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    Home > Biochemistry News > Microbiology News > "Nature" Sub-Journal: Intestinal bacteria has a secret recipe for long fat!

    "Nature" Sub-Journal: Intestinal bacteria has a secret recipe for long fat!

    • Last Update: 2022-01-11
    • Source: Internet
    • Author: User
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    The mechanism is unknown, intestinal flora?
    In recent years, researchers have discovered the association between gut microbes and many diseases, such as metabolic diseases, neurodegenerative diseases, and cancer.
    However, the findings of many studies have remained relevant and did not reveal the specific mechanisms.
    Uncertainty can easily lead to suspicion


     Therefore, many researchers have worked hard to clarify the relationship between disease and gut microbes from the mechanism

     In today’s "Nature Metabolism" magazine, researchers from Emory University School of Medicine in the United States published a new study [1], they found that a metabolite of intestinal microbes δ-valerobetaine can regulate mitochondrial fatty acids Oxidation increases lipid storage in adipose tissue and liver, leading to obesity and liver steatosis

     Obesity is probably the most frequently mentioned disease related to intestinal microbes, but the mechanism is still not clear enough

    Intestinal microbial metabolites often play the role of "signal molecules", and studies have shown that in the metabolic process, there is an interaction between microorganisms and host mitochondria, and specific signaling molecules are responsible for the communication between them [2,3 ]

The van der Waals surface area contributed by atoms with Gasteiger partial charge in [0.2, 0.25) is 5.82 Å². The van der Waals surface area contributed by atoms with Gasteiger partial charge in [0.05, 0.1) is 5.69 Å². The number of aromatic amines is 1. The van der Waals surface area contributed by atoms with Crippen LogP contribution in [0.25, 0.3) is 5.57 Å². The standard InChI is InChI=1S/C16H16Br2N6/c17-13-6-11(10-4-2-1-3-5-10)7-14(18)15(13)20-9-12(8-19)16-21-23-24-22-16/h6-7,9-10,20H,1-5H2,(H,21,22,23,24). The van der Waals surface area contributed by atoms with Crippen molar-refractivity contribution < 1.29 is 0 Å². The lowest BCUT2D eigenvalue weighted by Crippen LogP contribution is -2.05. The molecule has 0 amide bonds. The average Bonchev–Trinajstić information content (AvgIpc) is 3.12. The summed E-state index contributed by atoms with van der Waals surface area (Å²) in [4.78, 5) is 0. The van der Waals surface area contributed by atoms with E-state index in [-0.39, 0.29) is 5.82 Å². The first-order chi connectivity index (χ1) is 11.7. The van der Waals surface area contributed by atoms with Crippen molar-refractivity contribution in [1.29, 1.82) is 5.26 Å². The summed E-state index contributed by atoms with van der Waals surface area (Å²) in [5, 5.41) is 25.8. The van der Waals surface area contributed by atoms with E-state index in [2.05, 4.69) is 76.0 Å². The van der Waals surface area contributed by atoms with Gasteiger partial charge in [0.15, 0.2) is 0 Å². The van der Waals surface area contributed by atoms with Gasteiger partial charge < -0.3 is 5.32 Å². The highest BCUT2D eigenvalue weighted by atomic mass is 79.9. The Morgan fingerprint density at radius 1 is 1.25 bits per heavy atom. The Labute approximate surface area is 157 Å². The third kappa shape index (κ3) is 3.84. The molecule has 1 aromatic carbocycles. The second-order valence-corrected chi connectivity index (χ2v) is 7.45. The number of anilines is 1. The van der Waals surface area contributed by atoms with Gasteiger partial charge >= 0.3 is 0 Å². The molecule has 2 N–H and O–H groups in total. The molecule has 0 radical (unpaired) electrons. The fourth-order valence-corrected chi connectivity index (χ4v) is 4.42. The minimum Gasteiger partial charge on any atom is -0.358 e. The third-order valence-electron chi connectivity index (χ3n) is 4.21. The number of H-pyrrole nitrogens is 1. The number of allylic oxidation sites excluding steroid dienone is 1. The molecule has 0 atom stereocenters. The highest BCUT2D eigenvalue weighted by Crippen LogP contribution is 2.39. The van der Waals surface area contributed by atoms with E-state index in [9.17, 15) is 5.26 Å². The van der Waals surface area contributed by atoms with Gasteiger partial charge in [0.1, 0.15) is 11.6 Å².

If obesity is regarded as the result of the imbalance of the microbe-host mitochondrial interaction that affects energy metabolism, then finding the key signaling molecule in this interaction may be the key to repairing the imbalance

     Therefore, researchers must first determine a gut microbial metabolite that may affect mitochondrial function

    They divided some 3-week-old sterile mice into two groups.
    For the next 3 weeks, one group continued to be sterile, and the other group ate and slept with ordinary mice, sharing their gut microbes.
    The researchers then analyzed the liver and liver mitochondrial metabolomes of the two groups of mice


     The results show that the most distinguishable metabolite is δ-valerobetaine (δ-VB), which is present in the liver and other tissues, portal vein and peripheral circulation, and cecal contents of mixed sterile mice.
    It is not present in mice that are kept sterile, nor is it in their daily diet


     δ-VB looks very strange at first glance, but it also has a precursor molecule whose identity is trimethylamine N-oxide (TMAO).
    You should be familiar with TMAO, right?
    Researchers’ experiments have shown that many kinds of gut microbes can metabolize to produce δ-VB.
    If ordinary mice are treated with antibiotics for 5 days, δ-VB can be reduced by about 25%


    The level of δ-VB produced by different intestinal microbes cultured in vitro.
    What effect will δ-VB have on metabolism?
    Using liver cell culture experiments, the researchers found that delta-VB reduces mitochondrial respiration by reducing carnitine-mediated oxidation of mitochondrial fatty acids, and the reduction of fatty acid oxidation leads to an increase in lipid accumulation